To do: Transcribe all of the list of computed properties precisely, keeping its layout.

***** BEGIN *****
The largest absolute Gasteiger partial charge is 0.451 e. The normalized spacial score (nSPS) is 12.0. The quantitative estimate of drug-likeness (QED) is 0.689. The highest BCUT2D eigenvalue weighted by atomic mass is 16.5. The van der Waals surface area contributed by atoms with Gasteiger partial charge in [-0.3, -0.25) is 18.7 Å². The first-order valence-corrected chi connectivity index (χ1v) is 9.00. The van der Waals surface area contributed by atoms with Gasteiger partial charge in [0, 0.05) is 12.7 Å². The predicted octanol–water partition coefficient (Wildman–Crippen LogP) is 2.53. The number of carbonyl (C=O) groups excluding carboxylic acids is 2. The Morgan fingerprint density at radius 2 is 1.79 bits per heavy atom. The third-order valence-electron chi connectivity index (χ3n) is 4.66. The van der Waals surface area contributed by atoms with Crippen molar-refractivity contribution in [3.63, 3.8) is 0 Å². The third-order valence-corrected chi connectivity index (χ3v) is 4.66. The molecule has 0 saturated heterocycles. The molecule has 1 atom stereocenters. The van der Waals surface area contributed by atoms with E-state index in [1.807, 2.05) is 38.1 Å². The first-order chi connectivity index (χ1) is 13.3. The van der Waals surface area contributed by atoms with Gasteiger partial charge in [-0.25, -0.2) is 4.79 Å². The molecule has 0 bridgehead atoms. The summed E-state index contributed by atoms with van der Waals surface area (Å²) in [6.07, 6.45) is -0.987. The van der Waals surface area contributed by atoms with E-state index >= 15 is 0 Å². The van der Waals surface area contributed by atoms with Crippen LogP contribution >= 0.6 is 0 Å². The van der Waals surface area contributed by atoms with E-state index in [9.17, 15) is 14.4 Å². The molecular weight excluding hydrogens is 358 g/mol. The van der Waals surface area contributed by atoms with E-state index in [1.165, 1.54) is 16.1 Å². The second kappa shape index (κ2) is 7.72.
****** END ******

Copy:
The largest absolute Gasteiger partial charge is 0.451 e. The normalized spacial score (nSPS) is 12.0. The quantitative estimate of drug-likeness (QED) is 0.689. The highest BCUT2D eigenvalue weighted by atomic mass is 16.5. The van der Waals surface area contributed by atoms with Gasteiger partial charge in [-0.3, -0.25) is 18.7 Å². The first-order valence-corrected chi connectivity index (χ1v) is 9.00. The van der Waals surface area contributed by atoms with Gasteiger partial charge in [0, 0.05) is 12.7 Å². The predicted octanol–water partition coefficient (Wildman–Crippen LogP) is 2.53. The number of carbonyl (C=O) groups excluding carboxylic acids is 2. The Morgan fingerprint density at radius 2 is 1.79 bits per heavy atom. The third-order valence-electron chi connectivity index (χ3n) is 4.66. The van der Waals surface area contributed by atoms with Crippen molar-refractivity contribution in [3.63, 3.8) is 0 Å². The third-order valence-corrected chi connectivity index (χ3v) is 4.66. The molecule has 0 saturated heterocycles. The molecule has 1 atom stereocenters. The van der Waals surface area contributed by atoms with E-state index in [1.807, 2.05) is 38.1 Å². The first-order chi connectivity index (χ1) is 13.3. The van der Waals surface area contributed by atoms with Gasteiger partial charge in [-0.25, -0.2) is 4.79 Å². The molecule has 0 bridgehead atoms. The summed E-state index contributed by atoms with van der Waals surface area (Å²) in [6.07, 6.45) is -0.987. The van der Waals surface area contributed by atoms with E-state index >= 15 is 0 Å². The van der Waals surface area contributed by atoms with Crippen LogP contribution >= 0.6 is 0 Å². The van der Waals surface area contributed by atoms with E-state index in [9.17, 15) is 14.4 Å². The molecular weight excluding hydrogens is 358 g/mol. The van der Waals surface area contributed by atoms with E-state index in [1.165, 1.54) is 16.1 Å². The second kappa shape index (κ2) is 7.72.